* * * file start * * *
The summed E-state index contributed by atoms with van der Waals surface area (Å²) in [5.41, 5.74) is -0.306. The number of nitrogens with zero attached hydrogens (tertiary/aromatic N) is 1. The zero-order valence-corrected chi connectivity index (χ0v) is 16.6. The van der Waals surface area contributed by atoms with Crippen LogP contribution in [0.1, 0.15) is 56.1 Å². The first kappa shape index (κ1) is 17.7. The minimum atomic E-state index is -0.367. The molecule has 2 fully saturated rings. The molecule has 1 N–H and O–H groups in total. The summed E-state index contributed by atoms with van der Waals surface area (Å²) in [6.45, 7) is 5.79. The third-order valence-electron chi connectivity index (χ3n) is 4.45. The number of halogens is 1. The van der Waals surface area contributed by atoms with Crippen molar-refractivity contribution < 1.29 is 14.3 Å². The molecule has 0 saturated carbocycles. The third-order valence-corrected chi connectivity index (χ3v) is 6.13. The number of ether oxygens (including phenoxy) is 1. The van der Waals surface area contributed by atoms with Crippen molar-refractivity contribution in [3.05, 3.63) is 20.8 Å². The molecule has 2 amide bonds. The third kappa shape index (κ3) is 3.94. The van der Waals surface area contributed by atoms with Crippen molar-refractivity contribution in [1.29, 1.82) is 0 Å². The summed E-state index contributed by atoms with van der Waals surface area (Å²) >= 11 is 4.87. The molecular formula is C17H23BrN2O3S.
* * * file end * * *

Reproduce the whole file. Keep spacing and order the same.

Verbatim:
The summed E-state index contributed by atoms with van der Waals surface area (Å²) in [5.41, 5.74) is -0.306. The number of nitrogens with zero attached hydrogens (tertiary/aromatic N) is 1. The zero-order valence-corrected chi connectivity index (χ0v) is 16.6. The van der Waals surface area contributed by atoms with Crippen LogP contribution in [0.1, 0.15) is 56.1 Å². The first kappa shape index (κ1) is 17.7. The minimum atomic E-state index is -0.367. The molecule has 2 fully saturated rings. The molecule has 1 N–H and O–H groups in total. The summed E-state index contributed by atoms with van der Waals surface area (Å²) in [6.45, 7) is 5.79. The third-order valence-electron chi connectivity index (χ3n) is 4.45. The number of halogens is 1. The van der Waals surface area contributed by atoms with Crippen molar-refractivity contribution < 1.29 is 14.3 Å². The molecule has 0 saturated carbocycles. The third-order valence-corrected chi connectivity index (χ3v) is 6.13. The number of ether oxygens (including phenoxy) is 1. The van der Waals surface area contributed by atoms with Crippen molar-refractivity contribution in [3.05, 3.63) is 20.8 Å². The molecule has 2 amide bonds. The third kappa shape index (κ3) is 3.94. The van der Waals surface area contributed by atoms with Crippen molar-refractivity contribution in [1.29, 1.82) is 0 Å². The summed E-state index contributed by atoms with van der Waals surface area (Å²) >= 11 is 4.87. The molecular formula is C17H23BrN2O3S.